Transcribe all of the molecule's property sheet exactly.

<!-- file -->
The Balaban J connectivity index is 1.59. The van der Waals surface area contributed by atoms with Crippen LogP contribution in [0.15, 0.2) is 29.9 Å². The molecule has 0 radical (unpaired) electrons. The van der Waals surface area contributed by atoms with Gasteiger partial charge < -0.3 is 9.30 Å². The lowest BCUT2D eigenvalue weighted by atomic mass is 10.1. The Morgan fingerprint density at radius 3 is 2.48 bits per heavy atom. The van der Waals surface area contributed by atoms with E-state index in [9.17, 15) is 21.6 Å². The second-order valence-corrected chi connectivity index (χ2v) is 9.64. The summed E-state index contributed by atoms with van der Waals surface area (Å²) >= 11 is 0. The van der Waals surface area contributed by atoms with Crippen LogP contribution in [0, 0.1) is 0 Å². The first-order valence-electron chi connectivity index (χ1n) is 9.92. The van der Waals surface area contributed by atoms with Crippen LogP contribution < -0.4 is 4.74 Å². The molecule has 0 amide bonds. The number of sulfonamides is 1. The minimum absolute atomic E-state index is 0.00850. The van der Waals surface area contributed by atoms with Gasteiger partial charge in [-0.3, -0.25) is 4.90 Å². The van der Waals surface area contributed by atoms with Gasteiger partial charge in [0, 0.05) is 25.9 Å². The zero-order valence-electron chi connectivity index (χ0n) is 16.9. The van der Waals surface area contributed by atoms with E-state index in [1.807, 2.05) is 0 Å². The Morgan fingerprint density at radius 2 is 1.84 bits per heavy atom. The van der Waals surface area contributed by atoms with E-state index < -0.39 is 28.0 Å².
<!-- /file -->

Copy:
The Balaban J connectivity index is 1.59. The van der Waals surface area contributed by atoms with Crippen LogP contribution in [0.15, 0.2) is 29.9 Å². The molecule has 0 radical (unpaired) electrons. The van der Waals surface area contributed by atoms with Gasteiger partial charge < -0.3 is 9.30 Å². The lowest BCUT2D eigenvalue weighted by atomic mass is 10.1. The Morgan fingerprint density at radius 3 is 2.48 bits per heavy atom. The van der Waals surface area contributed by atoms with E-state index in [9.17, 15) is 21.6 Å². The second-order valence-corrected chi connectivity index (χ2v) is 9.64. The summed E-state index contributed by atoms with van der Waals surface area (Å²) >= 11 is 0. The van der Waals surface area contributed by atoms with Crippen LogP contribution in [0, 0.1) is 0 Å². The first-order valence-electron chi connectivity index (χ1n) is 9.92. The van der Waals surface area contributed by atoms with Crippen LogP contribution < -0.4 is 4.74 Å². The molecule has 0 amide bonds. The number of sulfonamides is 1. The minimum absolute atomic E-state index is 0.00850. The van der Waals surface area contributed by atoms with Gasteiger partial charge in [-0.3, -0.25) is 4.90 Å². The van der Waals surface area contributed by atoms with Gasteiger partial charge in [0, 0.05) is 25.9 Å². The zero-order valence-electron chi connectivity index (χ0n) is 16.9. The van der Waals surface area contributed by atoms with E-state index in [1.807, 2.05) is 0 Å². The Morgan fingerprint density at radius 2 is 1.84 bits per heavy atom. The van der Waals surface area contributed by atoms with E-state index < -0.39 is 28.0 Å².